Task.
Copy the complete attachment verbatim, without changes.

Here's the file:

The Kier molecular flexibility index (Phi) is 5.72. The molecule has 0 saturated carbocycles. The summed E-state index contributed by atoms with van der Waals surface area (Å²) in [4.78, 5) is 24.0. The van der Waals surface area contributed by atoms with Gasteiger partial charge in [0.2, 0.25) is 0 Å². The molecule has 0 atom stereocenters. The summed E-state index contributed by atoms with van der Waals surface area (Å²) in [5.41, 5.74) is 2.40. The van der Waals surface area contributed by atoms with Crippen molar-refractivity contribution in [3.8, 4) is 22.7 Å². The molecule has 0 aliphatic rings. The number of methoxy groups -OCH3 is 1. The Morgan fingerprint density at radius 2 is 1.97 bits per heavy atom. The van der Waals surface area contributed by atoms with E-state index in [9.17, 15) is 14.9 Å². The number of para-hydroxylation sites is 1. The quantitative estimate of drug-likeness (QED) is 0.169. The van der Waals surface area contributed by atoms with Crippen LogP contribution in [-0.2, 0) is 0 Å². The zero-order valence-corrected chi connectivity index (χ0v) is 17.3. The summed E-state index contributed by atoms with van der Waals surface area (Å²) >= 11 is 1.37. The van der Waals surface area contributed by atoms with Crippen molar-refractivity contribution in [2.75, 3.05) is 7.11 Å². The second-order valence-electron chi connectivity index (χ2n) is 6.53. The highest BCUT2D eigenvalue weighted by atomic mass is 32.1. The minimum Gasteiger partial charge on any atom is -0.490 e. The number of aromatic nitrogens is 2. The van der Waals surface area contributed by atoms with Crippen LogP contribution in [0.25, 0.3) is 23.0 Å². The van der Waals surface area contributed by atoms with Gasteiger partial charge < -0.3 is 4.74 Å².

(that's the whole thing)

The Kier molecular flexibility index (Phi) is 5.72. The molecule has 0 saturated carbocycles. The summed E-state index contributed by atoms with van der Waals surface area (Å²) in [4.78, 5) is 24.0. The van der Waals surface area contributed by atoms with Gasteiger partial charge in [0.2, 0.25) is 0 Å². The molecule has 0 atom stereocenters. The summed E-state index contributed by atoms with van der Waals surface area (Å²) in [5.41, 5.74) is 2.40. The van der Waals surface area contributed by atoms with Crippen molar-refractivity contribution in [3.8, 4) is 22.7 Å². The molecule has 0 aliphatic rings. The number of methoxy groups -OCH3 is 1. The Morgan fingerprint density at radius 2 is 1.97 bits per heavy atom. The van der Waals surface area contributed by atoms with E-state index in [9.17, 15) is 14.9 Å². The number of para-hydroxylation sites is 1. The quantitative estimate of drug-likeness (QED) is 0.169. The van der Waals surface area contributed by atoms with Crippen LogP contribution in [-0.2, 0) is 0 Å². The zero-order valence-corrected chi connectivity index (χ0v) is 17.3. The summed E-state index contributed by atoms with van der Waals surface area (Å²) >= 11 is 1.37. The van der Waals surface area contributed by atoms with Crippen molar-refractivity contribution in [2.75, 3.05) is 7.11 Å². The second-order valence-electron chi connectivity index (χ2n) is 6.53. The highest BCUT2D eigenvalue weighted by atomic mass is 32.1. The minimum Gasteiger partial charge on any atom is -0.490 e. The number of aromatic nitrogens is 2. The van der Waals surface area contributed by atoms with Crippen LogP contribution in [0.25, 0.3) is 23.0 Å². The van der Waals surface area contributed by atoms with Gasteiger partial charge < -0.3 is 4.74 Å².